Learn this incredible financial magic
and turn £2,400 into £20,000 without silly investment risks
If you’d like to learn some real financial magic – this is it.
It might even be one of the most magical money ideas you’ll ever see – and it doesn’t involve taking any silly investment risks.
This is an idea that any good, qualified and regulated financial planner will confirm as valid. Just ask one.
Before you read on, I must warn you, the key idea here might not help you personally.
Like everything in financial planning, the best solutions really depend on your personal circumstances and, as we saw here, we’re all unique in at least 10 ways
That’s why it’s essential to learn to plan your money – taking account of your unique situation – rather than wasting your time reading articles or books that promise to give you the answers.
They can’t. That’s a fact – pure and simple.
You don’t need solutions – you need processes
What you need are the processes to plan your financial freedom for yourself, or with a competent adviser, and that’s exactly what I focus on – on this website.
That said… it’s those fascinating solution ideas that get our attention right?
So, if you, or one of your friends, has wealthy parents – or other, super generous, wealthy relatives or friends – this could be a very useful idea to explore further with your adviser.
Either way, what you’ll learn here (and everywhere on this site) is that proper financial planning is the secret to acquiring (and keeping) your wealth over the long term.
This particular (proven and powerful idea) is just one of many money matters you’ll want to master.
For more like this – just follow me on Twitter and sign up to my newsletter here.
So, let’s do this financial magic
Let’s turn £2,400 into £20,000 – without taking any silly investment risks.
Oh, yes it’s perfectly possible and it’s not even complicated either, so stick with me here 😉
Now, this idea works best for you, or your friend, if you have wealthy parents (or a wealthy and generous friend) and you’re aged anywhere between 25 and 50.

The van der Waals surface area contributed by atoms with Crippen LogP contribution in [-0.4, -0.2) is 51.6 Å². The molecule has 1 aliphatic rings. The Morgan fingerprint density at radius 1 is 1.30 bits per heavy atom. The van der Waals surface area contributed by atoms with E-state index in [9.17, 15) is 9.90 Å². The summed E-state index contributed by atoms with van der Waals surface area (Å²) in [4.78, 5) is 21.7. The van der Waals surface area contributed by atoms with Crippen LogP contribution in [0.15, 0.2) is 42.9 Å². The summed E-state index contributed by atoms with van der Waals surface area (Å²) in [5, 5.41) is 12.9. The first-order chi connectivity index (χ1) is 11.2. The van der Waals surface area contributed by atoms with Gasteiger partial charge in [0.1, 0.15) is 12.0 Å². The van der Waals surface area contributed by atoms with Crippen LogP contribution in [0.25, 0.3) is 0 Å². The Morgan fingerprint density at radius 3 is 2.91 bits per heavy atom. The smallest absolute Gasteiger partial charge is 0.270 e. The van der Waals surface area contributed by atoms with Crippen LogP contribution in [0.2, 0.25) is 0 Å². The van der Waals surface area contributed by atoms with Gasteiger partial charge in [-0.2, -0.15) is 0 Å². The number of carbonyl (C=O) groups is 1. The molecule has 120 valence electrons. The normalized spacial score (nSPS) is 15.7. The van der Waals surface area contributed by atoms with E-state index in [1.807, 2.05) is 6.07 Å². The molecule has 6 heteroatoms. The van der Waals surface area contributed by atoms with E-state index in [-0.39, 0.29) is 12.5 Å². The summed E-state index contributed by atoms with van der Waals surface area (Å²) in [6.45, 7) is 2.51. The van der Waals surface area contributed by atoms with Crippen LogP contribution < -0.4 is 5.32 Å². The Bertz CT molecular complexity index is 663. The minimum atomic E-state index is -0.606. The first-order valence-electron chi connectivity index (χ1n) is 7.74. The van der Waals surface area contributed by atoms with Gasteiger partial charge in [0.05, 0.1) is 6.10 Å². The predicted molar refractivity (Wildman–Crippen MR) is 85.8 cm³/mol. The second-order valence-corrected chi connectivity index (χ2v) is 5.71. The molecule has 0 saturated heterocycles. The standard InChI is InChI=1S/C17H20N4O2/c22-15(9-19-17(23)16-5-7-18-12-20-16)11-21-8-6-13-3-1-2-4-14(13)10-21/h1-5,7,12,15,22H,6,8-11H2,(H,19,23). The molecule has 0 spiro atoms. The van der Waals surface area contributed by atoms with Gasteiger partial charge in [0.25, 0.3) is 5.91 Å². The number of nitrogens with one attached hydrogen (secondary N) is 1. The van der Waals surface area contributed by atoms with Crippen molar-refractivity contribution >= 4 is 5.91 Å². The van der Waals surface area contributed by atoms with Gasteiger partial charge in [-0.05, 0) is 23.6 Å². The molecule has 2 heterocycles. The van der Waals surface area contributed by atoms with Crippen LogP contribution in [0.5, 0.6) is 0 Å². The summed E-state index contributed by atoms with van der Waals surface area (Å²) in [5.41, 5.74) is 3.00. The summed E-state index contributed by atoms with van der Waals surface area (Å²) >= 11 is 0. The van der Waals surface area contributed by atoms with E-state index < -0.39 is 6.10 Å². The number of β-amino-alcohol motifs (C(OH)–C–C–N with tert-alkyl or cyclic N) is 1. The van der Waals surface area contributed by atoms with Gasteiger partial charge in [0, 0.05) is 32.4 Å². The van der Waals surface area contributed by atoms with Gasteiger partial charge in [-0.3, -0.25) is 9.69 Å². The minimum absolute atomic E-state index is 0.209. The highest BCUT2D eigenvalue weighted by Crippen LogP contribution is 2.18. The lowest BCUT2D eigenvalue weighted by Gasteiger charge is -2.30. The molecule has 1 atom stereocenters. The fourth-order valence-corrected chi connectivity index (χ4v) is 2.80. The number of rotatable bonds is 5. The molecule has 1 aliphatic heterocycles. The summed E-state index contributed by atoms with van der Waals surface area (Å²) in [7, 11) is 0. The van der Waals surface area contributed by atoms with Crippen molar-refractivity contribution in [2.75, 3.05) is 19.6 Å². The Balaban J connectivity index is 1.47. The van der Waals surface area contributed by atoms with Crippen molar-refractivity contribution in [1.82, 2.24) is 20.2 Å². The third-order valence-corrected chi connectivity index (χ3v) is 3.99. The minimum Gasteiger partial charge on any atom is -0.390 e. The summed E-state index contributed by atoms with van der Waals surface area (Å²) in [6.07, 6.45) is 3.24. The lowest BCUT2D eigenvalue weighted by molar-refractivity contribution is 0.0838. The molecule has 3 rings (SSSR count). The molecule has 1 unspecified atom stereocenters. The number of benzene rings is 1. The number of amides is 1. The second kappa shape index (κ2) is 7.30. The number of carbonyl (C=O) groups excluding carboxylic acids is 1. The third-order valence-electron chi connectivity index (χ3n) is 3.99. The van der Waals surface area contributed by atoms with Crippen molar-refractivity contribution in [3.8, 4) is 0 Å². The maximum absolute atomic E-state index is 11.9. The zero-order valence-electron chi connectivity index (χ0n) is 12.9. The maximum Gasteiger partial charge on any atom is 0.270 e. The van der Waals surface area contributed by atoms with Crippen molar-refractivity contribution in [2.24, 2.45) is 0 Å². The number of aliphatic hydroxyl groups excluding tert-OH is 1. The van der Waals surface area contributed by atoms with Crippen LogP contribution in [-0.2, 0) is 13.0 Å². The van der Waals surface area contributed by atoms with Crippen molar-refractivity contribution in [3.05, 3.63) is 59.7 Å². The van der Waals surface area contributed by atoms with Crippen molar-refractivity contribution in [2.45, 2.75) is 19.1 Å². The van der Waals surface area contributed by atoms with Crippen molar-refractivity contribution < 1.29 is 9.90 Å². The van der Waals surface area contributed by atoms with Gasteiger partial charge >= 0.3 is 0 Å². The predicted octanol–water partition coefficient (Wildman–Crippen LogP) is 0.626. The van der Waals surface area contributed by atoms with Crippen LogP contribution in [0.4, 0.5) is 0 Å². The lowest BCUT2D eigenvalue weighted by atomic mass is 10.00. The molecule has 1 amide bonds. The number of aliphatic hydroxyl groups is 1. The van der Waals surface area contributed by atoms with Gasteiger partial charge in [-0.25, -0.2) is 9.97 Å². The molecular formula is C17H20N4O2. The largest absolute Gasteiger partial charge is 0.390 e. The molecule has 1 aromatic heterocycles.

If, like most people, you’re not quite on track with your own pension plans, this will work even better.
Side note to wealthy parents
If you’re a wealthy parent reading this – you might be thinking, ‘hang on, I know where this is going – and there’s nothing in this for me’ … but I’d disagree.
There’s nothing in this idea that will prevent you from doing precisely as you’d already planned to do with your life.
However, if this idea is right for you – and you do something about it – this could seriously boost the goodwill in your family (if that’s needed)
Of course you should only consider ideas like this if they’re suited to your personal circumstances. And to decide on that, you should take competent and qualified advice.
No, I’m not looking to advise you. I’m a writer and financial educator.
So, take advice from a competent adviser – and be sure you don’t pay more than a fair price. Sadly, some of those people overcharge!
Now back to the story!
So, this idea is simply about getting someone else to fund part of your pension for you?
Why would they do that?
Well, if they’re wealthy enough to afford it – why wouldn’t they?
If they’re going to leave you a lot of money in their will anyway, then absent any other tax mitigation strategies, YOU are going to lose 40% of your inheritance – at the margin.
Oh, yes, that number surprises most people – but it’s a fact. Trust me, I passed my financial planning tax exams.
And it’s especially shocking when you think that a lot of people’s wealth is built up from income that’s already taxed when earned 🙁
What’s more, unless it’s all stored in tax free ISAs – their wealth will also have been taxed within their bank accounts and investments.
That’s the simple truth of it.
Even the allegedly tax-free ISA money will suffer a 40% loss to Inheritance Tax (IHT), before it comes to you.
Side note on Tax Free ISAs
That’s one reason why the government have been so keen to raise the ISA input limits so ‘generously’ in recent years.
They’re basically luring the wealthy into a tax trap that most don’t see coming until it’s too late.
You see, if your parent’s IHT taxable estate exceeds the ‘nil rate band’ (don’t worry – we’re not going into all the grisly details here) then 40% of the excess will be taken by the taxman when they’re gone.
OMG – what can you do about it?
Well, I’m very glad you asked 😊 … because there are ways around this horrendous IHT – in part, at least.
If your parents can afford it and they passed some money to you today (or sometime soon) then those gifts might* very well escape all of that IHT 🙂
*The rules and allowances around IHT are way too complicated to summarize in this short post, but that’s the principle of it.
Just be sure to get competent/fair value advice on this.
Yes, wow, although I’m surprised that this is news to you because this tax and the basic, legitimate ways of reducing it are really not new.
This tax is voluntary or, as Roy Jenkins (the Labour politician) said, in 1986:
“Inheritance Tax, is broadly speaking a voluntary levy paid by those who distrust their Heirs more than they dislike the Inland Revenue.”